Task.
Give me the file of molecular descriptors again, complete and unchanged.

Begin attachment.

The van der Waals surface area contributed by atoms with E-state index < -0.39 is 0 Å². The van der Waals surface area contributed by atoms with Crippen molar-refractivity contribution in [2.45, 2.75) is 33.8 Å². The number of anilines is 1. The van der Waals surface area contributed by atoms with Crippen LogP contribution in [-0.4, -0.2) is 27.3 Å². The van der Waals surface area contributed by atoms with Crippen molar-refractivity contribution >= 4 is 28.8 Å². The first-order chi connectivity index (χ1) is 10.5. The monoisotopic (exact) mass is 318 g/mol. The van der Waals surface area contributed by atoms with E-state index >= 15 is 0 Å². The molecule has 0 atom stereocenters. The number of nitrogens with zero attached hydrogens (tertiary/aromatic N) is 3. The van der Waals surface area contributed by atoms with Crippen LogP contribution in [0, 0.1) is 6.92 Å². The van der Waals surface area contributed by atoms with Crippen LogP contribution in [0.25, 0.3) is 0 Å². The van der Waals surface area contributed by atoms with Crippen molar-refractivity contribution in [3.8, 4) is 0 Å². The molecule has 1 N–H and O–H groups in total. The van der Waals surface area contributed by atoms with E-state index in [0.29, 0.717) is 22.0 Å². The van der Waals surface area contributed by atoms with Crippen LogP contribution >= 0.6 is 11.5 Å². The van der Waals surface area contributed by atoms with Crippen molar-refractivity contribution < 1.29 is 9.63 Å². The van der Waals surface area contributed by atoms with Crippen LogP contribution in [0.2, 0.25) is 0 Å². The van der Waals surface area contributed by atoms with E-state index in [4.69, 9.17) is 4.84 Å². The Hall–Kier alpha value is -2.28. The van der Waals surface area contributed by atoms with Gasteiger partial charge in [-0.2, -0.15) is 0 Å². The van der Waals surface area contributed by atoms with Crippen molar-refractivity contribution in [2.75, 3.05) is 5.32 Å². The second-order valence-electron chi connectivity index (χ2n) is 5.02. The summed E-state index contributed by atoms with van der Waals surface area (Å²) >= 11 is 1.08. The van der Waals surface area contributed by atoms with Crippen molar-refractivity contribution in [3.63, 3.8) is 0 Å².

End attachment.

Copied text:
The van der Waals surface area contributed by atoms with E-state index < -0.39 is 0 Å². The van der Waals surface area contributed by atoms with Crippen molar-refractivity contribution in [2.45, 2.75) is 33.8 Å². The number of anilines is 1. The van der Waals surface area contributed by atoms with Crippen LogP contribution in [-0.4, -0.2) is 27.3 Å². The van der Waals surface area contributed by atoms with Crippen molar-refractivity contribution >= 4 is 28.8 Å². The first-order chi connectivity index (χ1) is 10.5. The monoisotopic (exact) mass is 318 g/mol. The van der Waals surface area contributed by atoms with E-state index >= 15 is 0 Å². The molecule has 0 atom stereocenters. The number of nitrogens with zero attached hydrogens (tertiary/aromatic N) is 3. The van der Waals surface area contributed by atoms with Crippen LogP contribution in [0, 0.1) is 6.92 Å². The van der Waals surface area contributed by atoms with Crippen LogP contribution in [0.25, 0.3) is 0 Å². The van der Waals surface area contributed by atoms with Crippen molar-refractivity contribution in [3.8, 4) is 0 Å². The molecule has 1 N–H and O–H groups in total. The van der Waals surface area contributed by atoms with E-state index in [0.29, 0.717) is 22.0 Å². The van der Waals surface area contributed by atoms with Crippen LogP contribution >= 0.6 is 11.5 Å². The van der Waals surface area contributed by atoms with Crippen molar-refractivity contribution < 1.29 is 9.63 Å². The van der Waals surface area contributed by atoms with Crippen LogP contribution in [0.2, 0.25) is 0 Å². The van der Waals surface area contributed by atoms with E-state index in [4.69, 9.17) is 4.84 Å². The Hall–Kier alpha value is -2.28. The van der Waals surface area contributed by atoms with Gasteiger partial charge in [-0.2, -0.15) is 0 Å². The van der Waals surface area contributed by atoms with Crippen molar-refractivity contribution in [2.75, 3.05) is 5.32 Å². The second-order valence-electron chi connectivity index (χ2n) is 5.02. The summed E-state index contributed by atoms with van der Waals surface area (Å²) >= 11 is 1.08. The van der Waals surface area contributed by atoms with Crippen molar-refractivity contribution in [3.63, 3.8) is 0 Å².